Perhaps the most haunting bit of Newton’s history was a tragic and brutal death that took place months prior to the battle of Newton; the death of William “Bill” Sketoe. The exact circumstances of Sketoe’s death are unknown. What is known is that Bill Sketoe was a Methodist minister. He was captured in December of 1864. Some believe that Sketoe was a deserter. Others even go so far as to suggest he was secretly aiding Union forces. However, these charges are largely disputed and, with the passing of time, have been largely dismissed altogether. What is believed is that Sketoe may have hired a mercenary to fight in his place so that he could return home to care for his ailing wife, who was dying of a terminal illness.
Nevertheless, Sketoe was captured by a mob and sentenced to death. He was to be killed by hanging, after being severely beaten, brutalized and humiliated by his tormentors. Sketoe was lynched and captured as he crossed a wooden bridge over the Choctawhatchee River in December by the rogue militia. Sketoe’s method of execution was to be death by hanging; a rope was slung over a tree branch with a noose fashioned at the end. Asked if he had any last words, Sketoe began to pray – not for his own life, but for God to have mercy on his executioners. This only further enraged the militia. Sketoe sat on a horse with the rope around his neck as he prayed. The militia, incredulous by Sketoe’s act of prayer, whipped the horse, causing Sketoe’s body to drop.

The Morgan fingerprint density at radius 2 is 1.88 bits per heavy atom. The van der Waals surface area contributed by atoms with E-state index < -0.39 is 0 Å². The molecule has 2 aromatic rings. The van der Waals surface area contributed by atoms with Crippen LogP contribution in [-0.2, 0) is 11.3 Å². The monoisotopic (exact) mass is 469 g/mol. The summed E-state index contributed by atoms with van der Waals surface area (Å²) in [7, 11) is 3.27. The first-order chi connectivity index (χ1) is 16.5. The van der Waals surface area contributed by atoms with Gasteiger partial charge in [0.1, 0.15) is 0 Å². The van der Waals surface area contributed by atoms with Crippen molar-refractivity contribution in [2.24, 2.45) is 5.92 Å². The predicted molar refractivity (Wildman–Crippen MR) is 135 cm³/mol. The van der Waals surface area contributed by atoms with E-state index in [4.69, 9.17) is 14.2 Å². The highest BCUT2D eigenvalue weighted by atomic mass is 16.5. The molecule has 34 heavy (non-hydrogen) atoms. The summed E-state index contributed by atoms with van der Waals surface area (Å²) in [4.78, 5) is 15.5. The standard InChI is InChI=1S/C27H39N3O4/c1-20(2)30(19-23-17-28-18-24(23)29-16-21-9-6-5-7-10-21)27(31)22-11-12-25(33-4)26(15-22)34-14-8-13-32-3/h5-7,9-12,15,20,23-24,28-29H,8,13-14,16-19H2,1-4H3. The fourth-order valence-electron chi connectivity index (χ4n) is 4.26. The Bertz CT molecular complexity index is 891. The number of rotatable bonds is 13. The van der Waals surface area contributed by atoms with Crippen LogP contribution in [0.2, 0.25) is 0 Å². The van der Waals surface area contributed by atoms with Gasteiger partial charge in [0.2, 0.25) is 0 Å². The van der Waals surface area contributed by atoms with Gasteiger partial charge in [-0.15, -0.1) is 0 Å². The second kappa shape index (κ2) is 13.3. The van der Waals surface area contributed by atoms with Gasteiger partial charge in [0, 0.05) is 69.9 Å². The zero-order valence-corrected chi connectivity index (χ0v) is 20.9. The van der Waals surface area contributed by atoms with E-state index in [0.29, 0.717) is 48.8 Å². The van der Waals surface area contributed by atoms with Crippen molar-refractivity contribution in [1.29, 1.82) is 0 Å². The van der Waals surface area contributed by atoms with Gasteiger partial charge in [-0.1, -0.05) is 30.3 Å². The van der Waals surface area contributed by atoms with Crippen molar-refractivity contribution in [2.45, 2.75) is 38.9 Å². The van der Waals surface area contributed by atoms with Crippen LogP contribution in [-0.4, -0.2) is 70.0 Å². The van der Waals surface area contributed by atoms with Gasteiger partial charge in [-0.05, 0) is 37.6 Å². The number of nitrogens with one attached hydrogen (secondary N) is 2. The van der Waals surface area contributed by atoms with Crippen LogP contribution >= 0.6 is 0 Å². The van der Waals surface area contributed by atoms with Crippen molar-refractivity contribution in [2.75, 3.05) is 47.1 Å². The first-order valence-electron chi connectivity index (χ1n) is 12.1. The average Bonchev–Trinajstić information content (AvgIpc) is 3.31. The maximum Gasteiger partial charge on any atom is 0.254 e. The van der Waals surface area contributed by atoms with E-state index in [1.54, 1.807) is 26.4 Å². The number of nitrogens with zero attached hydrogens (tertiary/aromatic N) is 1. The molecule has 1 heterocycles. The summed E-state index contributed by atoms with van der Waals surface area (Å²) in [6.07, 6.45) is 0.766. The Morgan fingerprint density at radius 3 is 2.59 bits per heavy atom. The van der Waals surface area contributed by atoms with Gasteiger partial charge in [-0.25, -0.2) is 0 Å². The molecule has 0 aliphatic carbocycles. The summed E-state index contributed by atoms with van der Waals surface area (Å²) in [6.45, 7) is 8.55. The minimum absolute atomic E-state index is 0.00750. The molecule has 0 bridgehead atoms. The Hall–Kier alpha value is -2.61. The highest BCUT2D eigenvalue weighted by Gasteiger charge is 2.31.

In a gruesome turn of events, the militia had misjudged Sketoe’s large frame. His feet were able to touch the ground. Though he was struggling to breathe, Sketoe was nowhere near death; his neck unbroken. As such, the militia dug a shallow hole under Sketoe’s feet. Eventually, the hole reached sufficient depth, and, after several minutes of anguish, Sketoe finally died, suffering a slow, painful, cruel death.
After removing Sketoe’s corpse, the militia attempted to fill the hole with dirt and debris. To their horror, the following day, the hole was discovered to be empty again. It was unknown who might have dug out the hole. Several more attempts were made to fill the hole, only for it to be discovered completely empty again, sometimes within hours. This inexplicable phenomenon lasted for over 125 years. No logical or scientific theories have ever been able to explain the unfillable hole. Ultimately, all theories lead to the paranormal; an inability to cover up a gruesome episode in American history. An unjust, torturous death of an innocent, good man, that we cannot bury or hide. Instead, Sketoe’s hole serves as a constant, permanent reminder of man’s capacity for cruelty against man; an ominous warning to never let an incident like this happen again. Unfortunately, there have been many other acts of cruelty, torture, and murder throughout the United States since the lonely death of Bill Sketoe in 1864. Perhaps until we learn the importance of mercy, justice, and compassion, the hole will never be filled.